In this blogpost, Prerna R Saraf, Property Lawyer, Bangalore, writes about, national bankruptcy law, law Present until now for Insolvent Companies, conflict in the laws governing bankruptcy/insolvency, direction given by the Supreme Court and the institutions which need to be set up.
National Bankruptcy Law
India finally passed the much-awaited national bankruptcy law in order to allow banks to recover their debts in a timely manner from insolvent companies.
Law Present until now for Insolvent Companies
Until now, Sick Industrial Companies (Special Provisions) Act, 1985 (SICA) was one of the laws that came to the rescue of industrial companies. The Act defines sick company under Section 3(o) as ‘Any industrial company (being a company registered for not less than five years) which has at the end of any financial year accumulated losses equal to or exceeding its entire net worth.’
However, the Act was ineffective due to its inefficient enforcement and court delays.
There were also other laws such as the Recovery of Debt Due to Banks and Financial Institutions Act, and Securitisation and Reconstruction of Financial Assets and Enforcement of Security Interest Act, 2002 (SARFAESI).
However, this multiplicity of laws itself was a problem as banks failed to recover loans. There is a heavy backlog of cases under each of this law. For instance, Rs. 4 trillion worth of cases are pending before Debts Recovery Tribunal (DRT). In the last three years, only 20% of the cases taken up by DRTs, SARFAESI and Lok Adalats have been resolved.
Conflict in the laws governing bankruptcy/insolvency
In fact, the provisions of the legislations were contrasting bringing up new questions of law leading to further delay in proceedings. For example, in M/S Madras Petrochem Ltd v BIFR, the question that was brought up before the Supreme Court was, whether ‘the Securitisation and Reconstruction of Financial Assets and Enforcement of Security Interest Act override the Sick Industrial Companies (Special Provisions) Act.’
This is because SARFAESI Act refers to creditor’s interest and SICA refers to the ‘interest of the debtor company.’ In such cases, the court held that SARFAESI Act would override SICA. It would be unhindered by Section 22 of SICA that provides for the suspension of legal proceedings, contracts etc.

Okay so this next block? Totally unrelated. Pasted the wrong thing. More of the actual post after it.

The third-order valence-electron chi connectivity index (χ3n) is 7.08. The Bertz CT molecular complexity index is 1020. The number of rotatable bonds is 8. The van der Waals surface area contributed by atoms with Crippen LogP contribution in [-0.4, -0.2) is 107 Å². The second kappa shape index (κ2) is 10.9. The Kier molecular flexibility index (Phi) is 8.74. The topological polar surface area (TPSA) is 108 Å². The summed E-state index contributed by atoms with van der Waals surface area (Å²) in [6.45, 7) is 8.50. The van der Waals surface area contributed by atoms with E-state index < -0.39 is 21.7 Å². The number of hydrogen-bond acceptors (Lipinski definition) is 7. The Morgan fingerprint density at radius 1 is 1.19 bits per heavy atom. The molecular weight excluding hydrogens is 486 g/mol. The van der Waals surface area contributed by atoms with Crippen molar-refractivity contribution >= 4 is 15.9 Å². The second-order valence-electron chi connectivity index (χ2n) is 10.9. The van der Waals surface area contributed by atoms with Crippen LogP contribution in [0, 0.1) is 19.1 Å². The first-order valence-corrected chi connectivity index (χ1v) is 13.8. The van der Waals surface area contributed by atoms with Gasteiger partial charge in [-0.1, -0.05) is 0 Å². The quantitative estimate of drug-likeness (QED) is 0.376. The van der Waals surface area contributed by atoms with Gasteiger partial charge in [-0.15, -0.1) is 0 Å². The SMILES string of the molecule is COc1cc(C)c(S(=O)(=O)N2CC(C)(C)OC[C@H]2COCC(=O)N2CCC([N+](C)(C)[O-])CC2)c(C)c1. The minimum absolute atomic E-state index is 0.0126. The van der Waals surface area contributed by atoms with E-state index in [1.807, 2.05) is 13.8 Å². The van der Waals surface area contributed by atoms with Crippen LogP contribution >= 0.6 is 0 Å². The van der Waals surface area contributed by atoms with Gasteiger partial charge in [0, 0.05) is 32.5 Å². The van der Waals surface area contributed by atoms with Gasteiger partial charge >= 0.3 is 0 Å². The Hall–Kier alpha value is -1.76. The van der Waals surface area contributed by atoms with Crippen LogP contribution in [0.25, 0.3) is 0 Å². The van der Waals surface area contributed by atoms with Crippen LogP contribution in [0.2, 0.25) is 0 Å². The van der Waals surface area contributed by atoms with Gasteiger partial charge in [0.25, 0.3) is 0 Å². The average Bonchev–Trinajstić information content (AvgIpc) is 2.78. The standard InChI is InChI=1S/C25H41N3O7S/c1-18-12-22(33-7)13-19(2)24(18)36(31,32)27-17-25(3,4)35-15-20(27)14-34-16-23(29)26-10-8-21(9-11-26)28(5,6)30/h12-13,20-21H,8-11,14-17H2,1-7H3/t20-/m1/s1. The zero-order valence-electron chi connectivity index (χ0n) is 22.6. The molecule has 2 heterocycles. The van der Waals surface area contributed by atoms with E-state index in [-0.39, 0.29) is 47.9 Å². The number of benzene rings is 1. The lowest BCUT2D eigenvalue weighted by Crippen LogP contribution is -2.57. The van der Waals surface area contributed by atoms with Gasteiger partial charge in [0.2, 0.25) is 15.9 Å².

Supreme Court Direction and the Ineffectiveness
In May 2002, an amendment was suggested to the Companies Act, 1956 that entailed the establishment of National Company Law Tribunal. (NCLT) The aim was to allow the rehabilitation process to start much before the company reached the difficult to redeem stage. Also, to make rehabilitation, liquidation or winding up a quicker and time bound process.
NCLT was to replace Board for Industrial and Financial Restructuring (BIFR) that administered Sick Industrial Companies Act. Since, the BIFR-SICA regime, allowed companies misuse the law in order to avoid repayment of debts.
However, much to the dismay of the creditors, the establishment of NCLT was challenged before the Supreme Court. The court upheld the constitutional validity of NCLT. It directed that transfer of powers from the corporate benches of high court and company law board to the tribunal could only be made after rectifying certain defects.
The direction was not incorporated in either the 1956 Act or the 2013 Act. Hence, NCLT is not established yet, and sick industrial companies continue to be governed under SICA-BIFR.
National Bankruptcy Law
The aggravated focus on the debt worth $1.3 billion created by the collapse of Vijay Mallya’s Kingfisher Airlines and the tormenting effect it has had on the Indian Banking system has paved the way for the new law.
The new Bankruptcy Code aims to make the winding-up process faster. As of now the process in India typically takes 4 years, twice as much as time taken in China or Russia.
With the suggestion of the Committee headed by former law secretary, T.K.Vishwanathan, a timeline of 180 days has been provided to resolve cases of bankruptcy or insolvency which is extendable by 90 days.
Debt Recovery Tribunal is the adjudicatory authority over individuals and unlimited liability partnership firms. National Company Law Tribunal is the adjudicatory authority over companies and limited liability partnerships.
The new law would mean timely resolve of bankruptcy cases in the absence of continuous delays in hearings. However, it will take some time before the process is as effective as the provisions lay down. This is because the Code provides for various institutions to be established in order to create a favourable and systematic infrastructure.
Some of the institutions to be set up are
- Insolvency Professionals to conduct insolvency resolution process, take over the management of the company, assist creditors and manage the liquidation process.
- Insolvency Professional Agencies who will examine and certify these professionals.
- Information Utilities that shall collect information related to debtors.
- Insolvency and Bankruptcy Board of India, a regulator that will oversee all the above entities.
The new bankruptcy code has been welcomed by cheery investors as the legal system till now was heavily in favour of businesses and reviving them for the sake of the workers. Here’s hoping that the Indian legal system succeeds in implementing the new law effectively!